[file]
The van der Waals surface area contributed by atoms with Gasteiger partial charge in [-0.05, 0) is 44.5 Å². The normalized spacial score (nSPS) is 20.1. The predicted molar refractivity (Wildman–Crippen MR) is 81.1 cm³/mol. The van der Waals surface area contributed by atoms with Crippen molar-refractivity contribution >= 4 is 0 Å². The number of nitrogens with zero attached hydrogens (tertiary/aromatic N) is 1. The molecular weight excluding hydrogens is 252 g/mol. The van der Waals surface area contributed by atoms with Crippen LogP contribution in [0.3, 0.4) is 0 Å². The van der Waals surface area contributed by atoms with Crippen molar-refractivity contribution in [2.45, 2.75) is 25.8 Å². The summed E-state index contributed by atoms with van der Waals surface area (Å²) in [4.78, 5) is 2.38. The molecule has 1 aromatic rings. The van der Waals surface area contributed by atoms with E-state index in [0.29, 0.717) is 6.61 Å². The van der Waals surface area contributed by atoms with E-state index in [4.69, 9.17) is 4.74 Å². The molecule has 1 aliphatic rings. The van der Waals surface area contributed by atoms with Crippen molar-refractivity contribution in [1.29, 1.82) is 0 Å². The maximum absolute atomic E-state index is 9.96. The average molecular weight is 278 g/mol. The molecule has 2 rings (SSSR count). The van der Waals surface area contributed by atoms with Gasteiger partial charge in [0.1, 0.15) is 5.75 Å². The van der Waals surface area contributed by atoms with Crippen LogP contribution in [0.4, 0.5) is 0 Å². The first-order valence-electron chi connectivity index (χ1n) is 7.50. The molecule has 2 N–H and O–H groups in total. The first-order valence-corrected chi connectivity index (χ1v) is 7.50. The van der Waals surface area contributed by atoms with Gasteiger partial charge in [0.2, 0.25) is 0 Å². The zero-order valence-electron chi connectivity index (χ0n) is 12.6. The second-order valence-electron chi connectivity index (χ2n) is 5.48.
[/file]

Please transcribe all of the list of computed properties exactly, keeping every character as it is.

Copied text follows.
The van der Waals surface area contributed by atoms with Gasteiger partial charge in [-0.05, 0) is 44.5 Å². The normalized spacial score (nSPS) is 20.1. The predicted molar refractivity (Wildman–Crippen MR) is 81.1 cm³/mol. The van der Waals surface area contributed by atoms with Crippen molar-refractivity contribution >= 4 is 0 Å². The number of nitrogens with zero attached hydrogens (tertiary/aromatic N) is 1. The molecular weight excluding hydrogens is 252 g/mol. The van der Waals surface area contributed by atoms with Crippen LogP contribution in [0.3, 0.4) is 0 Å². The van der Waals surface area contributed by atoms with Crippen molar-refractivity contribution in [2.45, 2.75) is 25.8 Å². The summed E-state index contributed by atoms with van der Waals surface area (Å²) in [4.78, 5) is 2.38. The molecule has 1 aromatic rings. The van der Waals surface area contributed by atoms with E-state index in [0.29, 0.717) is 6.61 Å². The van der Waals surface area contributed by atoms with E-state index in [4.69, 9.17) is 4.74 Å². The molecule has 1 aliphatic rings. The van der Waals surface area contributed by atoms with Crippen molar-refractivity contribution in [1.29, 1.82) is 0 Å². The maximum absolute atomic E-state index is 9.96. The average molecular weight is 278 g/mol. The molecule has 2 rings (SSSR count). The van der Waals surface area contributed by atoms with Gasteiger partial charge in [0.1, 0.15) is 5.75 Å². The van der Waals surface area contributed by atoms with Crippen LogP contribution in [0.4, 0.5) is 0 Å². The first-order valence-electron chi connectivity index (χ1n) is 7.50. The molecule has 2 N–H and O–H groups in total. The first-order valence-corrected chi connectivity index (χ1v) is 7.50. The van der Waals surface area contributed by atoms with Gasteiger partial charge in [0.2, 0.25) is 0 Å². The zero-order valence-electron chi connectivity index (χ0n) is 12.6. The second-order valence-electron chi connectivity index (χ2n) is 5.48.